Wednesday, August 17, 2005

Before RBakerPC

Before the online username RBakerPC was ever created I was very active in amateur radio. After graduating college with a BSEE degree from Drexel and getting married, we moved to Massachusetts where I worked for Digital Equipment Corp. for three years. While there I met Wayne Green who published an amateur radio magazine called 73. I was very active in ham radio contests and during one of our conversations I asked him why he didn't have a contest calendar column like the other amateur radio magazines. His response was that no one had ever volunteered to do it and would I be interested. To make a long story short, I took on the task and the column ran for 10 years.

During the time I was writing for 73, Wayne started up BYTE magazine for the early computer hobbyists. Somehow I managed to be involved in the early issues and even had my name on the masthead of the magazine for some time. I was writing various articles on and off for BYTE and then Kilobaud Microcomputing, Midnite Gazette, Compute and eventually Commodore Magazine among others. There were even a few regular columns like the PETpourri column for the Commodore PET, VIC-20, C64 and Amiga computers, plus an Inside Quantumlink column in Commodore's magazine. All told, there were over 200 published articles and columns, plus a few books, spanning over 20 years. But I'm getting ahead of myself.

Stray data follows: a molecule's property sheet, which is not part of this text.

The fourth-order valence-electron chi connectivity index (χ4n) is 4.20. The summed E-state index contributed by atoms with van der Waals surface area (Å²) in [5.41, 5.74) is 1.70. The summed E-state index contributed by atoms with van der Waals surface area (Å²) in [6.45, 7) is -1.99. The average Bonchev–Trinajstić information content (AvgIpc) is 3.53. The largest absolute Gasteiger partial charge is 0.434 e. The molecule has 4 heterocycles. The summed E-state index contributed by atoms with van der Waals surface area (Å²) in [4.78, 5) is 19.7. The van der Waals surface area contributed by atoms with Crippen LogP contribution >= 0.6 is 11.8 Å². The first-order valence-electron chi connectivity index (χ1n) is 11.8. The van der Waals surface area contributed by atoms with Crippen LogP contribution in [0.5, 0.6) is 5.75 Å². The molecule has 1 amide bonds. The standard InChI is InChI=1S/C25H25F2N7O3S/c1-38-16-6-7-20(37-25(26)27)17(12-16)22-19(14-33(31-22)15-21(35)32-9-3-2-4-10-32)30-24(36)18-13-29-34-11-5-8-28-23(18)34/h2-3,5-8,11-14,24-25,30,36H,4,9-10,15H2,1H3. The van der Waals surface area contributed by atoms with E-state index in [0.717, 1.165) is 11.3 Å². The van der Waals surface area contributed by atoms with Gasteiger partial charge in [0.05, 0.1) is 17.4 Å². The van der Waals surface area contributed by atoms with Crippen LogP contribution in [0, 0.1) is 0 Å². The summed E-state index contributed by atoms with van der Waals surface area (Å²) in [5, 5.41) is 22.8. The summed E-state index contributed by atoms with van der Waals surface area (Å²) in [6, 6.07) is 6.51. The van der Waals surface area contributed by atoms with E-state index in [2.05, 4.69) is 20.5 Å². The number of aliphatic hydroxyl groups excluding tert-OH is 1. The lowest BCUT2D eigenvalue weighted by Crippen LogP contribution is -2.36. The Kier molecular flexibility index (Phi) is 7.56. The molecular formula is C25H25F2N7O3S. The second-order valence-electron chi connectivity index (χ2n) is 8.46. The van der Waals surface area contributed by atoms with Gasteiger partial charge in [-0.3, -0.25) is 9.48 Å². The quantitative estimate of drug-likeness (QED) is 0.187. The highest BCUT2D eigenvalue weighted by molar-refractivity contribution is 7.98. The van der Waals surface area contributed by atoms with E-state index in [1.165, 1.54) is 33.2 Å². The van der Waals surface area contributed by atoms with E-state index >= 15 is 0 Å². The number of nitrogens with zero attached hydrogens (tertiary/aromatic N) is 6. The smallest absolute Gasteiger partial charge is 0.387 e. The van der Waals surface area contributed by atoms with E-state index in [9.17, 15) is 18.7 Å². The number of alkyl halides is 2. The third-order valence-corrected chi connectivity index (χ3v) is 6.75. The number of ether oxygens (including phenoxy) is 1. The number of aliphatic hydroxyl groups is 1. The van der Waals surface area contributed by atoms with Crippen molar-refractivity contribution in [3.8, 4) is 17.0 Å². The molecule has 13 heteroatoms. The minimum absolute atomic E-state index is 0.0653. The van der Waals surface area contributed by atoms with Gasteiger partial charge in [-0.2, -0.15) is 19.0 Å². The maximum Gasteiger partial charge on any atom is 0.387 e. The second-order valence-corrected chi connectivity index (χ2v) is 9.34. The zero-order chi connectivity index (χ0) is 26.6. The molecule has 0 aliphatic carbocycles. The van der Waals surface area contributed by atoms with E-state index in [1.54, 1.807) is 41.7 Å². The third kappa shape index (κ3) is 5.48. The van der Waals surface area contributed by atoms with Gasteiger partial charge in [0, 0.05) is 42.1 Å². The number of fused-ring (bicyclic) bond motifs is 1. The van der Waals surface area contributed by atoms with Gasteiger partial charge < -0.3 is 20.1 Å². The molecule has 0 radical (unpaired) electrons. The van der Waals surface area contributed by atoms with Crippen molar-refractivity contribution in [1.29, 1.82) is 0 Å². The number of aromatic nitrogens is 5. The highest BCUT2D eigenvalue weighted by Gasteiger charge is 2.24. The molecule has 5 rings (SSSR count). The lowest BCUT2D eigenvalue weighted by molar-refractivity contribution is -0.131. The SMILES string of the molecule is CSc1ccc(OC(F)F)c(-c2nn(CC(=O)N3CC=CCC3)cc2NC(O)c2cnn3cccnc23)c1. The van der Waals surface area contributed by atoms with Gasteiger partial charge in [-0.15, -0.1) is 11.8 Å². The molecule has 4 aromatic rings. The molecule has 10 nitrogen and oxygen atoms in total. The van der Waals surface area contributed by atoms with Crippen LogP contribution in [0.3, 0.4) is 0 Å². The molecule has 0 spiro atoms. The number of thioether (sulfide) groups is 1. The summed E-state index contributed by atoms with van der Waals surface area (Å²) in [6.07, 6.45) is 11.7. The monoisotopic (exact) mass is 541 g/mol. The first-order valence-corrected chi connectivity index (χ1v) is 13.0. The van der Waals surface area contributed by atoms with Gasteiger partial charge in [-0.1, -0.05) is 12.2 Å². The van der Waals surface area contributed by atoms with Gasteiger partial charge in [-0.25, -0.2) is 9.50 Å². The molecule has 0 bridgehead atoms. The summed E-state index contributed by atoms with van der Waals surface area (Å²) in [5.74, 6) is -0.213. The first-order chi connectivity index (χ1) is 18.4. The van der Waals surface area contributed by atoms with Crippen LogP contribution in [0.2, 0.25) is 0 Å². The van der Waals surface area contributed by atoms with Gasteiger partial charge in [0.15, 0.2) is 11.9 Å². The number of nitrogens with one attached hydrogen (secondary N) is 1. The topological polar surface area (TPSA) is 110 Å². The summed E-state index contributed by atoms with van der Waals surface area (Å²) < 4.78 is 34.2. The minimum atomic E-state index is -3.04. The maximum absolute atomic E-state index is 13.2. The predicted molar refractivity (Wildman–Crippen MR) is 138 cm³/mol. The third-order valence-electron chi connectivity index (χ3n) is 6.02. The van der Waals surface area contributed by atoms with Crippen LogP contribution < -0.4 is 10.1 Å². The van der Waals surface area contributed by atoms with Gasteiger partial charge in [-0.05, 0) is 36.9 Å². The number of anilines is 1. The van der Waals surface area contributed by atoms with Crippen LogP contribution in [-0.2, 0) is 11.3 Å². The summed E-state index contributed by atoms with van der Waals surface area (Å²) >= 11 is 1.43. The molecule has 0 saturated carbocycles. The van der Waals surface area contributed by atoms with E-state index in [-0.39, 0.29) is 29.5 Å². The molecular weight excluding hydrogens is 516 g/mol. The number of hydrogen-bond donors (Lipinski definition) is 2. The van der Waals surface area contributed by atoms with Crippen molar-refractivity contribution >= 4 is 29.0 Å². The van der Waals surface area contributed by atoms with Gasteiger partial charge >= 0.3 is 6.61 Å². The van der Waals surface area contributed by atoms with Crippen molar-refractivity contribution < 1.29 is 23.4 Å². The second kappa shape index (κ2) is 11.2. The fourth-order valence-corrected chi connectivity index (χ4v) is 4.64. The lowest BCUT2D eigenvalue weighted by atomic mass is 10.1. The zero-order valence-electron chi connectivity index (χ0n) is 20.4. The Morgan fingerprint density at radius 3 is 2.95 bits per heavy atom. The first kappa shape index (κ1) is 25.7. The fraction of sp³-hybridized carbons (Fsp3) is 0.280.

With all my writing in the Commodore computing world, QuantumLink approached me to run a section on their new online service QuantumLink just before it went live to the public. I started with a technical Question and Answer section that quickly evolved into an industry news section. When they started up PC-Link to cover the RadioShack and IBM PC markets, I was asked to expand my news section to cover PCs on that service. Then when AOL was born, I was right there with an expanded version of my news service on that system too. And that's where the RBakerPC name was born! You see, in the early days on AOL, any username with the 'PC' suffix was a reserved system account with special meaning and privileges. For whatever reason, I've stuck with that username on every system since and it's followed me to this day.

Robert Baker


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